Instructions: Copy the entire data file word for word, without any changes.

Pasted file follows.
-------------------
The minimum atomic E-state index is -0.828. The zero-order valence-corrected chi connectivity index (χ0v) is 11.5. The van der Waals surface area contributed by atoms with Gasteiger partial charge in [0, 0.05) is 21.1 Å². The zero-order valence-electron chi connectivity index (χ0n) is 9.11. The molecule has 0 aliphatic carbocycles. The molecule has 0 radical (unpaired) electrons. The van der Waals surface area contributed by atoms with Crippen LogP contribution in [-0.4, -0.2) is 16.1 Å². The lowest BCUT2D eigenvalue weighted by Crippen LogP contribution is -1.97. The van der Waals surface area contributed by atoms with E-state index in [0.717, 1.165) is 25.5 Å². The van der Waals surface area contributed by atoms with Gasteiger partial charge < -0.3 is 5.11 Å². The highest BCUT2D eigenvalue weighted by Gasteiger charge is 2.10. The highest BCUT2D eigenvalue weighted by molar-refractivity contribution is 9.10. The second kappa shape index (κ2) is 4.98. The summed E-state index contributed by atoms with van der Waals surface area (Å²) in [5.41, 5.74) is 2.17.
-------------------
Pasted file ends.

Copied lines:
The minimum atomic E-state index is -0.828. The zero-order valence-corrected chi connectivity index (χ0v) is 11.5. The van der Waals surface area contributed by atoms with Gasteiger partial charge in [0, 0.05) is 21.1 Å². The zero-order valence-electron chi connectivity index (χ0n) is 9.11. The molecule has 0 aliphatic carbocycles. The molecule has 0 radical (unpaired) electrons. The van der Waals surface area contributed by atoms with Crippen LogP contribution in [-0.4, -0.2) is 16.1 Å². The lowest BCUT2D eigenvalue weighted by Crippen LogP contribution is -1.97. The van der Waals surface area contributed by atoms with E-state index in [0.717, 1.165) is 25.5 Å². The van der Waals surface area contributed by atoms with Gasteiger partial charge < -0.3 is 5.11 Å². The highest BCUT2D eigenvalue weighted by Gasteiger charge is 2.10. The highest BCUT2D eigenvalue weighted by molar-refractivity contribution is 9.10. The second kappa shape index (κ2) is 4.98. The summed E-state index contributed by atoms with van der Waals surface area (Å²) in [5.41, 5.74) is 2.17.